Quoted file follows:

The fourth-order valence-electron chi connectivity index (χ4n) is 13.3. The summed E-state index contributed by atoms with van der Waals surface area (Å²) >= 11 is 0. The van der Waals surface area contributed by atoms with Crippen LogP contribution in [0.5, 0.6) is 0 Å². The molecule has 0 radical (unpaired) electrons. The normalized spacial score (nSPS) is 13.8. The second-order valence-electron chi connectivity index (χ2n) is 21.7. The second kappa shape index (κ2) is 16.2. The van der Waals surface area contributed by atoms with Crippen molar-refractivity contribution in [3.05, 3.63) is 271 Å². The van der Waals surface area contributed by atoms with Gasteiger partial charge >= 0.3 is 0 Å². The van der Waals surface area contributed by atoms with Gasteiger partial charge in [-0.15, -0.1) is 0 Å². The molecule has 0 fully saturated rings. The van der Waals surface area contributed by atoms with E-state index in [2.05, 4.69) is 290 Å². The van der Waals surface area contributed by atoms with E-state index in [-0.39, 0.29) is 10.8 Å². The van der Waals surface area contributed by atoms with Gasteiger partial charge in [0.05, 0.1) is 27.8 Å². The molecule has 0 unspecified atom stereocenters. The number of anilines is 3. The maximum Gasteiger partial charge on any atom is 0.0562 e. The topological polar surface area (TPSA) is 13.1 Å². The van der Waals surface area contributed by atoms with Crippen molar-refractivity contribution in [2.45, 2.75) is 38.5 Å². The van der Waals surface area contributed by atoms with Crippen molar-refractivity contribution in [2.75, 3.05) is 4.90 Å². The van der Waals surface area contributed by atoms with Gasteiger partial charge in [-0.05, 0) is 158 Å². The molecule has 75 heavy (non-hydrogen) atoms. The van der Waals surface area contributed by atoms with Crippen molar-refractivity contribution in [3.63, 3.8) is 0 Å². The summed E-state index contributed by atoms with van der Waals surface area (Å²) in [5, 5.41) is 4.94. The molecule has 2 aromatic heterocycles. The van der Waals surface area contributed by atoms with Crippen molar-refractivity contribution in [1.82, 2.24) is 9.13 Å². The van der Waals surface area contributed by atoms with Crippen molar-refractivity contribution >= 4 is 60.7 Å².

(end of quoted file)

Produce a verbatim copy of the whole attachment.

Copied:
The fourth-order valence-electron chi connectivity index (χ4n) is 13.3. The summed E-state index contributed by atoms with van der Waals surface area (Å²) >= 11 is 0. The van der Waals surface area contributed by atoms with Crippen LogP contribution in [0.5, 0.6) is 0 Å². The molecule has 0 radical (unpaired) electrons. The normalized spacial score (nSPS) is 13.8. The second-order valence-electron chi connectivity index (χ2n) is 21.7. The second kappa shape index (κ2) is 16.2. The van der Waals surface area contributed by atoms with Crippen molar-refractivity contribution in [3.05, 3.63) is 271 Å². The van der Waals surface area contributed by atoms with Gasteiger partial charge >= 0.3 is 0 Å². The van der Waals surface area contributed by atoms with Gasteiger partial charge in [-0.15, -0.1) is 0 Å². The molecule has 0 fully saturated rings. The van der Waals surface area contributed by atoms with E-state index in [2.05, 4.69) is 290 Å². The van der Waals surface area contributed by atoms with E-state index in [-0.39, 0.29) is 10.8 Å². The van der Waals surface area contributed by atoms with Gasteiger partial charge in [0.05, 0.1) is 27.8 Å². The molecule has 0 unspecified atom stereocenters. The number of anilines is 3. The maximum Gasteiger partial charge on any atom is 0.0562 e. The topological polar surface area (TPSA) is 13.1 Å². The van der Waals surface area contributed by atoms with Crippen molar-refractivity contribution in [2.45, 2.75) is 38.5 Å². The van der Waals surface area contributed by atoms with Crippen molar-refractivity contribution in [2.75, 3.05) is 4.90 Å². The van der Waals surface area contributed by atoms with Gasteiger partial charge in [-0.05, 0) is 158 Å². The molecule has 75 heavy (non-hydrogen) atoms. The van der Waals surface area contributed by atoms with Crippen molar-refractivity contribution in [3.63, 3.8) is 0 Å². The summed E-state index contributed by atoms with van der Waals surface area (Å²) in [5, 5.41) is 4.94. The molecule has 2 aromatic heterocycles. The van der Waals surface area contributed by atoms with Crippen molar-refractivity contribution in [1.82, 2.24) is 9.13 Å². The van der Waals surface area contributed by atoms with Crippen molar-refractivity contribution >= 4 is 60.7 Å².